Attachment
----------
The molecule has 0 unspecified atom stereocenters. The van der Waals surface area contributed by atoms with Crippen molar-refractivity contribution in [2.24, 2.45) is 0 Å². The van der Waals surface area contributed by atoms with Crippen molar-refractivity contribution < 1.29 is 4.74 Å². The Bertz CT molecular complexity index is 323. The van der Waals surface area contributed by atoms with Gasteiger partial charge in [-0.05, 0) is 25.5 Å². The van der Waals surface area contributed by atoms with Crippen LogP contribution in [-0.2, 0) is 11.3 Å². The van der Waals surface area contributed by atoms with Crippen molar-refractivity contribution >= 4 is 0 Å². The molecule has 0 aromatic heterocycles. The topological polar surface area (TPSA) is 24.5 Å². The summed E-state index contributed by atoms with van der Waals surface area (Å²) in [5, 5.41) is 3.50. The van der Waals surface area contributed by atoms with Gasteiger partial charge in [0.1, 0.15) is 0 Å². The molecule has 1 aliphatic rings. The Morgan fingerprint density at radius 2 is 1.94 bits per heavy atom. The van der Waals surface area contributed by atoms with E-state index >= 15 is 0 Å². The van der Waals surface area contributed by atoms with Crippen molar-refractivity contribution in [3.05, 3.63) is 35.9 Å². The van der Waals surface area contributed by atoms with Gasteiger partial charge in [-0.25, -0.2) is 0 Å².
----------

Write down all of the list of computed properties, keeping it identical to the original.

The molecule has 0 unspecified atom stereocenters. The van der Waals surface area contributed by atoms with Crippen molar-refractivity contribution in [2.24, 2.45) is 0 Å². The van der Waals surface area contributed by atoms with Crippen molar-refractivity contribution < 1.29 is 4.74 Å². The Bertz CT molecular complexity index is 323. The van der Waals surface area contributed by atoms with Gasteiger partial charge in [-0.05, 0) is 25.5 Å². The van der Waals surface area contributed by atoms with Crippen LogP contribution in [-0.2, 0) is 11.3 Å². The van der Waals surface area contributed by atoms with Crippen molar-refractivity contribution >= 4 is 0 Å². The molecule has 0 aromatic heterocycles. The topological polar surface area (TPSA) is 24.5 Å². The summed E-state index contributed by atoms with van der Waals surface area (Å²) in [5, 5.41) is 3.50. The van der Waals surface area contributed by atoms with Gasteiger partial charge in [0.1, 0.15) is 0 Å². The molecule has 1 aliphatic rings. The Morgan fingerprint density at radius 2 is 1.94 bits per heavy atom. The van der Waals surface area contributed by atoms with E-state index >= 15 is 0 Å². The van der Waals surface area contributed by atoms with Crippen molar-refractivity contribution in [3.05, 3.63) is 35.9 Å². The van der Waals surface area contributed by atoms with Gasteiger partial charge in [-0.25, -0.2) is 0 Å².